Vol 7, No 3 (2013)

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Full Issue

Original articles

Changes in cognitive functions after deep-brain stimulation of the globus pallidus in patients with Parkinson disease

Mikadze Y.V., Titkova I.I., Shirshov A.V., Gushcha A.O.


Neuropsychological investigation to 10 patients with Parkinson diseases which is carried deep brain stimulation of structurespallidum a complex was spent. For research of the cognitive functions the complex of techniques of the general neuropsychological research, the developed A.R.Lurija was used. The given inspection at the operated patients was spent to, after operation and in the remote period within 2 years. Results of inspection have shown that deep electrostimulation positively influences condition cognitive functions, especially in the remote period where it is observed about equal improvement of functioning of all departments of a brain.

Annals of Clinical and Experimental Neurology. 2013;7(3):4-8
pages 4-8 views

Neurophysiological features of atypical facial pain

Maksimova M.Y., Fedin P.A., Suanova E.T., Tyurnikov V.M.


Unlike clinical research, neurophysiological testing has higher accuracy and sensitivity in revealing neurogenic defects responsible for the orofacial pain and sensory disturbance. This reseach was aimed at studying neurophysiologicl aspects of the atypical facial pain. The disorder turns out to have such specific traits as brainstem structure disfunction which occurs as higher brainstem structure sensibility, with the trigeminal system being involved during autonomic disorders. The mutimodal evoked potential potentials (auditory evoked potentials, Sympathetic Skin Response and trigeminal evoked potentials) research is recommended for differencial diagnostics for different kinds of the facial pain, verifying predominate pathogenic mechanisms, defining treatment course and treatment efficiency estimation.

Annals of Clinical and Experimental Neurology. 2013;7(3):9-16
pages 9-16 views

Predictors of massive intracerebral hemorrhages in arterial hypertension

Gulevskaya T.S., Maksimova M.Y., Romanova A.V.


In 125 autopsies cases of massive intracerebral hemorrhages (ICH), caused by arterial hypertension (AH), retrospective clinical analysis and macro- and microscopic investigation of brain and its vascular system were conducted. There were 54 females and 71 males aged from 21 to 75 (average age is 53±11). 78% of patients suffered from essential AH, 22% – from nephrogenic AH. In 50% of cases duration of AH was over 10 years. In 62% of cases the disease was severe, with uneffective treatment, and often hypertensive cerebral crises. Over 30% of these patients suffered from strokes. In all cases brain  analysis showed large ICHs (over 40 cm3), which in 84% of cases were located in cerebral hemispheres (lateral ICHs – 49%, mixed – 38%, medial – 13%), in brainstem – 9%, and in cerebellum – 7%. In 79% of cases massive penetration of blood into ventricular system was noted. Macroscopic analysis revealed local brain changes in 63% of all cases: 35% in the form of large post-haemorrhagic cysts, 44% in the form of a single or multiple lacunar infarcts (LIs). In 38% of cases with multiple LIs lacunar condition of brain was diagnosed. In 16% of these cases both cysts and multiple LIs were revealed. Local changed were found in the same deep brain areas as ICHs: more often in basal ganglions and cerebral white matter, and less often – in thalamus, pons and cerebellum. In microscopic examination morphological changes characteristic of hypertensive angioencephalopathy were detected: LIs, incomplete necrosis foci, white matter spongiosis, perivascular encephalolysis foci, criblurs, microhemorrhages. Examination of hemorrhage foci revealed structural elements of LIs located on the edge and around hemorrhage. According to our data, we suppose, that previous local and diffuse brain tissue changes, which are typical for hypertensive angioencephalopathy and lacunar condition, are predictors of massive ICHs.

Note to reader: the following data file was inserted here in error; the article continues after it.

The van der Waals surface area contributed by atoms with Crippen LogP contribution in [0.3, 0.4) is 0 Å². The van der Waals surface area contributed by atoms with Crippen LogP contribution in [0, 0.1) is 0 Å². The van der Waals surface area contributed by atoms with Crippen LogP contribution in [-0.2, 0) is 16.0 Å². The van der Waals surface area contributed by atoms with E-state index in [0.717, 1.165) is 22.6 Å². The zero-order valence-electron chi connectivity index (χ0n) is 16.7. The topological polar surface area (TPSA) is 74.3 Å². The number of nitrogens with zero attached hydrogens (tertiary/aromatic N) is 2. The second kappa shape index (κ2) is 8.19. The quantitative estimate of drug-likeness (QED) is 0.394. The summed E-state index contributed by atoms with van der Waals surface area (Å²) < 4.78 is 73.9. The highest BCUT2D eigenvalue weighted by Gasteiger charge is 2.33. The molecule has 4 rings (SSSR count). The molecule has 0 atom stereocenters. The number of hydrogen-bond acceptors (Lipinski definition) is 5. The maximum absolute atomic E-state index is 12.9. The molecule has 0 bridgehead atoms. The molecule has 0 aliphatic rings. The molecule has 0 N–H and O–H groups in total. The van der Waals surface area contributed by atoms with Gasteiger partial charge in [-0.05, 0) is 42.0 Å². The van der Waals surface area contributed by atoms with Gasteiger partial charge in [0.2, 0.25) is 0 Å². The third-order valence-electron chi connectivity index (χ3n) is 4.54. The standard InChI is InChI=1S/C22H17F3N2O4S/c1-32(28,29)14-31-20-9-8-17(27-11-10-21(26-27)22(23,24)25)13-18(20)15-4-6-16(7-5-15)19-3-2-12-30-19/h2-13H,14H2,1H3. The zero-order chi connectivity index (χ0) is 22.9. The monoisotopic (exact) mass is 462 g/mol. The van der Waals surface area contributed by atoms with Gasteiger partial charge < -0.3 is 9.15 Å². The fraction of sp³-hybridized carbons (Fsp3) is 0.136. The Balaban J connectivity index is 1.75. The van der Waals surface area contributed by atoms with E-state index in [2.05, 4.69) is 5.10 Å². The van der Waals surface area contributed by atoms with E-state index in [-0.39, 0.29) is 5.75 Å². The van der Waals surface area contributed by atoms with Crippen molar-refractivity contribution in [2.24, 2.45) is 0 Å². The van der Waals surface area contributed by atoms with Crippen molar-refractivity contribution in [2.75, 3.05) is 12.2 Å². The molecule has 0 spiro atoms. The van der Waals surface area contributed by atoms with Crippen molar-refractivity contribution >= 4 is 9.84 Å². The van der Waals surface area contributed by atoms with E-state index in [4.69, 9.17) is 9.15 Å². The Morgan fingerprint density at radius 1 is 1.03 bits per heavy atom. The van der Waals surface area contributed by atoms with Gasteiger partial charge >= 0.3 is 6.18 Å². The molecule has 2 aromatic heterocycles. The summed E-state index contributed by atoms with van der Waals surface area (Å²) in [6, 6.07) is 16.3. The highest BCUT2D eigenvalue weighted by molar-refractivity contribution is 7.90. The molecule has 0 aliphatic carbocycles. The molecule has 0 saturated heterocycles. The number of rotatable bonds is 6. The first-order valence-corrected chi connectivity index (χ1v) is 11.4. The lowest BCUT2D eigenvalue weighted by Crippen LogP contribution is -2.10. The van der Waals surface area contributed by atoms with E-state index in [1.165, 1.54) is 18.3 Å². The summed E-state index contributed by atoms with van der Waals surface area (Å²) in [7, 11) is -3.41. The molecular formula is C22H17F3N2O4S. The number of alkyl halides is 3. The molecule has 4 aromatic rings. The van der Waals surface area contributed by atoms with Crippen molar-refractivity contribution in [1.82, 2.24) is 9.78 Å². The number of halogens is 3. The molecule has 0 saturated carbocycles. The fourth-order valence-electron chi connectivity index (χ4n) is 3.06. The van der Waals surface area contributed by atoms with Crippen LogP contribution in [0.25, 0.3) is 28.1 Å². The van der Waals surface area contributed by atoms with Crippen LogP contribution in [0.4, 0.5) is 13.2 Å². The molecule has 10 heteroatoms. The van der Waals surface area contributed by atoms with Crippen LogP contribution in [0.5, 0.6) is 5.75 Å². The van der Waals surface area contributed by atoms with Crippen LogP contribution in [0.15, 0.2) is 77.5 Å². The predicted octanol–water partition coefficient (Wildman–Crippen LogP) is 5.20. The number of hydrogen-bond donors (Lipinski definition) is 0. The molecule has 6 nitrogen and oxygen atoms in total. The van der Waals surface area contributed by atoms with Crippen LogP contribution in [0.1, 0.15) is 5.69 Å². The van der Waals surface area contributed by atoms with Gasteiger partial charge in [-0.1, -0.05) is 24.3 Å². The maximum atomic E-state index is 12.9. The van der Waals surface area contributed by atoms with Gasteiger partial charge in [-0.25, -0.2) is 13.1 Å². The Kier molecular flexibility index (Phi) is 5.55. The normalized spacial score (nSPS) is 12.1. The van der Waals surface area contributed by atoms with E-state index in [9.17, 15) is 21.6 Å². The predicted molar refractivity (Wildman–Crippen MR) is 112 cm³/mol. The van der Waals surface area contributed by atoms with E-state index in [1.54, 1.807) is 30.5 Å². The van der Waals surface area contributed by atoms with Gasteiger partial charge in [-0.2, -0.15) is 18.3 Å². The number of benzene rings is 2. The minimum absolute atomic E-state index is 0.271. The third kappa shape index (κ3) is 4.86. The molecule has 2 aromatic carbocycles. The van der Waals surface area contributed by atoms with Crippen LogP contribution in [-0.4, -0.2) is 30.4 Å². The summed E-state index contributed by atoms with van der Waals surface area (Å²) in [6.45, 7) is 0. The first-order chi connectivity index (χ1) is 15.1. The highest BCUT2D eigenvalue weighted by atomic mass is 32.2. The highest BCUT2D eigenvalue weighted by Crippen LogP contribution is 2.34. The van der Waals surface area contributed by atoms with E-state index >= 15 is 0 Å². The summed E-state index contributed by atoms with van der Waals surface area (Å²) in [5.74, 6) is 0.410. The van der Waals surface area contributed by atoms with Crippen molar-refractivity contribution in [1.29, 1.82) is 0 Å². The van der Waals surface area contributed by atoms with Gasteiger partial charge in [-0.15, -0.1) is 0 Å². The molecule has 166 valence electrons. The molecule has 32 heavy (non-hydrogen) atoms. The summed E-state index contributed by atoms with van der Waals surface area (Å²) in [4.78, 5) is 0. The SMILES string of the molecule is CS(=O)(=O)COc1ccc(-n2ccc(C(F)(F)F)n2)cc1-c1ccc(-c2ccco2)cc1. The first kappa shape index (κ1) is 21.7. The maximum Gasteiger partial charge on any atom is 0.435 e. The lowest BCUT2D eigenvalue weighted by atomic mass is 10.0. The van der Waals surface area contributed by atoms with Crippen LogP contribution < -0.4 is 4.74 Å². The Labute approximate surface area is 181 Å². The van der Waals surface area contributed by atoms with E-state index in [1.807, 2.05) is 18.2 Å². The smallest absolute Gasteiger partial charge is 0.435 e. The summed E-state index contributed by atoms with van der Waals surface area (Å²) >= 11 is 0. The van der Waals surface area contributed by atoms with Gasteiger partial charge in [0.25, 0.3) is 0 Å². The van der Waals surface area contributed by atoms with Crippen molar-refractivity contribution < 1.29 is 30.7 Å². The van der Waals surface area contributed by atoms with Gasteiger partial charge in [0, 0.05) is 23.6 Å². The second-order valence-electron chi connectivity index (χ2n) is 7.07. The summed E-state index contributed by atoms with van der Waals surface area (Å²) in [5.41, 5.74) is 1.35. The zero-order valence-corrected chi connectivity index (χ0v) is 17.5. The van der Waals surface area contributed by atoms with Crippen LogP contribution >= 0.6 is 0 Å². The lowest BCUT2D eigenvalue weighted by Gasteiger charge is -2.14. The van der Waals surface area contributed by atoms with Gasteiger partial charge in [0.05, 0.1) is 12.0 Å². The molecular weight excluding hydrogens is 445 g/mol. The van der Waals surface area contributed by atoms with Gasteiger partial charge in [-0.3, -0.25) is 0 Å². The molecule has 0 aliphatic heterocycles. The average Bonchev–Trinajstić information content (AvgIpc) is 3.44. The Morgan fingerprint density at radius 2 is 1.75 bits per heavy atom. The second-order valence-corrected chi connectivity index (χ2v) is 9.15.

Annals of Clinical and Experimental Neurology. 2013;7(3):17-25
pages 17-25 views

Autoregulation of cerebral circulation in progressive heart failure and its relationship to seizure readiness

Mamalyga M.L.


In the early stage of cardiac decompensation does not change the blood flow in the carotid and basilar arteries, but seizure readiness (SR) of the animals increased. Preservation of reactivity to hypercapnic and compression tests, suggests that the increase in SR is not associated with circulatory disorders in the brain. Exacerbation of heart failure (HF) leads to severe decompensation, including a decrease in blood flow in the carotid and basilar arteries. Metabolic cascade of autoregulation in these animals areaktiven and myogenic greatly reduced. In this case revealed a progressive increase in the SR. Inefficiency of the heart at different stages of HF is not the same effect on the reserves of the autoregulation of cerebral hemodynamics, which affects the formation and aggravation of SR. Moreover, its rise in various stages of decompensation is not always caused by cerebral ischemia.

Annals of Clinical and Experimental Neurology. 2013;7(3):26-30
pages 26-30 views

Visualization of dopaminergic midbrain structures in Parkinson’s disease

Bogdanov R.R., Manannikova E.I., Abramenko A.S., Maratkanova T.V., Kotov S.V.